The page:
The White Planet and the Age of Ice Cores

the-white-planetThe White Planet: The Evolution and Future of our Frozen World is a book by three French researchers (Jean Jouzel, Claude Lorius, and Dominique Raynard) about the study of ice cores in Greenland and Antartica. The book’s primary focus is how records of the past relate to present and future climate change. While this was interesting, my primary interest in the book was to simply learn more specific details of the records of the past themselves and their implications for the age of the Earth and Biblical interpretation.

Personal Background:

I first remembering hearing about ice cores during the 2014 Bill Nye / Ken Ham debate, where Nye pointed to ice cores that he said were over 680,000 years old, showing annual layers of melting and refreezing; this was a strong claim against the young-earth model. (Not having a good grasp of the old-earth model at the time, I didn’t understand why layers wouldn’t go back hundreds of millions of years until I read Charles Lyell for myself.) Wikipedia told me it was only an unspecified number of “upper” layers that were clearly identifiable, with the rest calculated from models; this was a much weaker claim. Additionally, Michael J. Oard at Answers In Genesis argued that multiple layers can form in one year, casting doubt on the ability to reliably count layers back in time like tree rings.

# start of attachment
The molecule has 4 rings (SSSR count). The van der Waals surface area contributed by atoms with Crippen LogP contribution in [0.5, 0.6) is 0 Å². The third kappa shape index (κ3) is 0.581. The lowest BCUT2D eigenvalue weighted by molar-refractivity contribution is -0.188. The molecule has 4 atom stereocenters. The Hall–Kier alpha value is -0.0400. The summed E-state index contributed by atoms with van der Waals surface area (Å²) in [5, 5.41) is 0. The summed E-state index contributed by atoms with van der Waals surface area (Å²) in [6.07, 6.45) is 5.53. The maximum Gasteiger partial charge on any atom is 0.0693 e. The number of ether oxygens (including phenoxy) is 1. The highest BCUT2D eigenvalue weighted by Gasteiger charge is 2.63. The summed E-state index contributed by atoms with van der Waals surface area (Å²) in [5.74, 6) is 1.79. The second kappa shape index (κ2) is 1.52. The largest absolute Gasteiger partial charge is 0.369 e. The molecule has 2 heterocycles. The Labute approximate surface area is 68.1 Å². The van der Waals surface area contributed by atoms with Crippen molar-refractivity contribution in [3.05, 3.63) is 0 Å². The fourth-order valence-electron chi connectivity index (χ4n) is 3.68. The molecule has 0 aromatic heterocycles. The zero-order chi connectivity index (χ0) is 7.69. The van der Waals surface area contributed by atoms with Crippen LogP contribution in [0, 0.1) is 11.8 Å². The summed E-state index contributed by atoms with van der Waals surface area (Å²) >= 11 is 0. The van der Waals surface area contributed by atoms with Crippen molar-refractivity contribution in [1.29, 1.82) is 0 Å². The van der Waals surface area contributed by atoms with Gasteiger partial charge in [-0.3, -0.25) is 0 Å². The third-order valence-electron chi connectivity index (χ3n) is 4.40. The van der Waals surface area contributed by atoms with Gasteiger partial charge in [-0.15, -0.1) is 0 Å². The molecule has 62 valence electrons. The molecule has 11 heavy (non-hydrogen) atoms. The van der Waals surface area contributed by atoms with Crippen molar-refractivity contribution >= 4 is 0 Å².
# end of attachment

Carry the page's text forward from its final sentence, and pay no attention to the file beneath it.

Then I was given an old-earth creationist book by J. Gene White which numbered the visible layers at 60,000 from the 1992 Greenland Ice Core Project (GRIP) and 37,900 layers from the 1993 Greenland Ice Sheet Project Two (GISP2); this was an order of magnitude lower than Nye’s claim but an order of magnitude higher than the young-earth model. White also claimed that patterns of changes in elements found in these ice layers corroborated with other unrelated measurement methods, which would render infeasible a model requiring tens or hundreds of subannual layers per year. I don’t remember where I first heard of The White Planet, but it sounded like a good resource to learn more about both the counting and the composition of these ice cores.

Counting Layers: